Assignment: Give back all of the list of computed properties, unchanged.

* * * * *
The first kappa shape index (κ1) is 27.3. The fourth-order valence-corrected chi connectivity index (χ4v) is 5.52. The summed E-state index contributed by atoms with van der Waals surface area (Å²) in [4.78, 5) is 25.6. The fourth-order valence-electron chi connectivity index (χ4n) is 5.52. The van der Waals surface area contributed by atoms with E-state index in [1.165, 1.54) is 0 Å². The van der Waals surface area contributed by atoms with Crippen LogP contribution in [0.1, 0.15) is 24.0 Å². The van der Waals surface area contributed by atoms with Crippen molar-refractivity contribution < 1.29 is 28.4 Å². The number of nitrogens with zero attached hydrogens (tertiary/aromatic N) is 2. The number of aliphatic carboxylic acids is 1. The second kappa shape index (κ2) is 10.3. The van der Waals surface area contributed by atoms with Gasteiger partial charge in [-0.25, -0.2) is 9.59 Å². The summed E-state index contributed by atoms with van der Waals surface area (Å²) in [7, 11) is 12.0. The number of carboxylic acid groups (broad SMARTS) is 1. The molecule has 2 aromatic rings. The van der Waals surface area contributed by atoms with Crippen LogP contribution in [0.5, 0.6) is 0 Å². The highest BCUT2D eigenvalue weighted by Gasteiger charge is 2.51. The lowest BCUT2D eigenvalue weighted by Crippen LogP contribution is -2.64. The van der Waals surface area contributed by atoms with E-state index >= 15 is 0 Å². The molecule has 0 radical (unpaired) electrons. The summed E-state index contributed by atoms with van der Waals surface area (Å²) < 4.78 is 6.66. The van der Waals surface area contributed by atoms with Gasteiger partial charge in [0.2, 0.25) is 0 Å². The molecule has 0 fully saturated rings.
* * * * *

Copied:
The first kappa shape index (κ1) is 27.3. The fourth-order valence-corrected chi connectivity index (χ4v) is 5.52. The summed E-state index contributed by atoms with van der Waals surface area (Å²) in [4.78, 5) is 25.6. The fourth-order valence-electron chi connectivity index (χ4n) is 5.52. The van der Waals surface area contributed by atoms with E-state index in [1.165, 1.54) is 0 Å². The van der Waals surface area contributed by atoms with Crippen LogP contribution in [0.1, 0.15) is 24.0 Å². The van der Waals surface area contributed by atoms with Crippen molar-refractivity contribution < 1.29 is 28.4 Å². The number of nitrogens with zero attached hydrogens (tertiary/aromatic N) is 2. The number of aliphatic carboxylic acids is 1. The second kappa shape index (κ2) is 10.3. The van der Waals surface area contributed by atoms with Gasteiger partial charge in [-0.25, -0.2) is 9.59 Å². The summed E-state index contributed by atoms with van der Waals surface area (Å²) in [7, 11) is 12.0. The number of carboxylic acid groups (broad SMARTS) is 1. The molecule has 2 aromatic rings. The van der Waals surface area contributed by atoms with Crippen LogP contribution in [0.5, 0.6) is 0 Å². The highest BCUT2D eigenvalue weighted by Gasteiger charge is 2.51. The lowest BCUT2D eigenvalue weighted by Crippen LogP contribution is -2.64. The van der Waals surface area contributed by atoms with E-state index >= 15 is 0 Å². The molecule has 0 radical (unpaired) electrons. The summed E-state index contributed by atoms with van der Waals surface area (Å²) < 4.78 is 6.66. The van der Waals surface area contributed by atoms with Gasteiger partial charge in [0.2, 0.25) is 0 Å². The molecule has 0 fully saturated rings.